MAY IS BEEF MONTH

Elizabeth ManuelComment

Celebrating Meat in All it's Glory! 

National Beef Month is a time to celebrate the community of farmers who work hard every day to raise safe and nutritious beef that is enjoyed by consumers around the world.

Raising beef is a complex process, but throughout the entire journey, one thing remains constant — the shared commitment to raising cattle in a safe, humane and environmentally sustainable way by using the latest technology and resources. Currently, more than 700,000 cattle farms and ranches in the United States, with an average herd size of 40 cattle, produce 19 percent of the world’s beef. Of these operations, 97 percent are family-owned.                                      

From the farmers and ranchers to the processors, thousands of people play an integral role in the journey of beef from the field to the market. Please join Indiana’s beef producers in celebrating all those involved in the process throughout May with National Beef Month. But don’t limit your celebration to just one month when you can feast on this wholesome, delicious food all year round. Celebrate beef throughout the rest of the year!
— Joe Moore, Indiana Beef Cattle Association Executive Vice President
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The Average American Eats About 61 lbs of Beef Each Year! 

Estimates are between 970 million and 1.4 billion cattle live on the planet. India has the largest cattle inventory in the world, followed by Brazil and China. Those three countries are home to roughly 64 percent of the world’s cattle. The United States has the fourth-largest cattle inventory in the world, with more than 94 million head of beef cattle. The United States provides 19 percent of the world’s beef, but only has 10 percent of the world’s cattle. Texas is the top producer of beef in the United States, followed by Nebraska, Missouri, Oklahoma and South Dakota.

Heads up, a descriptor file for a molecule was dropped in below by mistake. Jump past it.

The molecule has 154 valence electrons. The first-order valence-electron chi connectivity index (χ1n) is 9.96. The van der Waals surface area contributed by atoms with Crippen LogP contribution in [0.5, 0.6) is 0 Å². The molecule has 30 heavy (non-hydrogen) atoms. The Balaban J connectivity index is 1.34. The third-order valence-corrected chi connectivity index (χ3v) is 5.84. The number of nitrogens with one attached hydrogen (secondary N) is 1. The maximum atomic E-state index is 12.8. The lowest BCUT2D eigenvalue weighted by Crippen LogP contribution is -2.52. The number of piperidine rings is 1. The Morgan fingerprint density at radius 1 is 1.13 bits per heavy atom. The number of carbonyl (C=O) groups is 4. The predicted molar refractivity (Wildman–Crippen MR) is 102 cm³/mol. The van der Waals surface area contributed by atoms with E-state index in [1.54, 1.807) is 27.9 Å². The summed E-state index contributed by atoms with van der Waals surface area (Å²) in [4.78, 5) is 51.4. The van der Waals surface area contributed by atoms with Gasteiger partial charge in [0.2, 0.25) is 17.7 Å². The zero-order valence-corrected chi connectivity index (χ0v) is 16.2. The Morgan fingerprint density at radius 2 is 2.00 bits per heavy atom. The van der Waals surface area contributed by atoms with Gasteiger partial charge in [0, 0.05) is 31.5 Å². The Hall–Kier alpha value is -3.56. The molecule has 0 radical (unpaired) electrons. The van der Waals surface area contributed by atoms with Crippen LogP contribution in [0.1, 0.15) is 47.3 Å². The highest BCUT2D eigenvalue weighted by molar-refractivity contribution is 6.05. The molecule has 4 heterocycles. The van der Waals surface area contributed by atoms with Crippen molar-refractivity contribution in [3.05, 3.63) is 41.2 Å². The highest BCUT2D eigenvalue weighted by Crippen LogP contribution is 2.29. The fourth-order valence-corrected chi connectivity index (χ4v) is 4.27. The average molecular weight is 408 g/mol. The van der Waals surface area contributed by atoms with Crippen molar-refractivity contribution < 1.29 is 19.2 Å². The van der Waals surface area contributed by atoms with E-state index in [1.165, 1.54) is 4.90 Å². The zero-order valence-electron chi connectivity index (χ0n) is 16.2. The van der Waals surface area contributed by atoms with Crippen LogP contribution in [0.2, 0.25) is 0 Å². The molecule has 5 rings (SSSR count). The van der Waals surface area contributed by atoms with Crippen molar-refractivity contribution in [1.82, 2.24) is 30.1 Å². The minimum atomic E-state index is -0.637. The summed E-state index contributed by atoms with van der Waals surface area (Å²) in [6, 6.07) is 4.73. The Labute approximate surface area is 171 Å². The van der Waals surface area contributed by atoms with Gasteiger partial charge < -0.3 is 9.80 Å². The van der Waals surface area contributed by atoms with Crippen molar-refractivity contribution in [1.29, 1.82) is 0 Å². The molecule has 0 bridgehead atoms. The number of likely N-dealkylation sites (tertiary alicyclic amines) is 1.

THRILL OF THE GRILL

Celebrate National Beef Month by enjoying an all-American juicy hamburger or a thick, delicious, mouth-watering steak on the grill during the summer grilling season.

CHOOSE YOUR CUT

  • Some of the best cuts for grilling include the strip steak, flank steak or ribeye steak. The all-American juicy hamburger also is a great option when it comes to grilling. Prior to cooking, season your burger patty or steak with herbs and seasonings, as desired.

PREPARE YOUR BEEF

  • Trim visible fat before grilling to help prevent flare-ups. For best results, grill over medium heat. If the food is grilled over too high heat, the exterior can become overcooked or charred before the interior reaches the desired doneness. For charcoal grilling, when coals are medium, ash-covered — about 30 minutes — spread charcoal out in a single layer and check cooking temperature. To check the temperature, cautiously hold the palm of your hand above the coals at cooking height. Count the number of seconds you can hold your hand in that position before the heat forces you to pull it away; approximately 4 seconds for medium heat.

For gas grilling, gas grill brands vary greatly and grilling times may need to be adjusted.

COOK YOUR BEEF

  • To determine proper degree of doneness for ground beef, insert an instant-read thermometer horizontally from the side into the center of the patty to ensure an internal temperature of 160 degrees. Color is not a reliable indicator of ground beef doneness. For steaks, half an inch or thicker, insert an instant-read thermometer horizontally from the side, so that it penetrates the thickest part or the center of the steak, not touching bone or fat. After cooking, let steaks rest before serving to achieve desired degree of doneness, which may range from medium rare at 145 degrees to medium at 160 degrees to well done at 170 degrees.

Widely popular, easy to fix, wholesome and satisfying, burgers and steaks have earned a place in the hearts of Americans.

A recent survey found that when it comes to the grill, Americans choose beef. Nearly three out of every four American grillers say the one meat they grill most often is beef, at 69 percent, versus chicken, at 25 percent, or pork, at 6 percent.

Beef delivers 10 essential nutrients, all in one tasty package. These nutrients — including zinc, iron, protein and B vitamins — are important to good health.

For beef recipes and additional cooking tips, visit: BeefItsWhatsForDinner.com 

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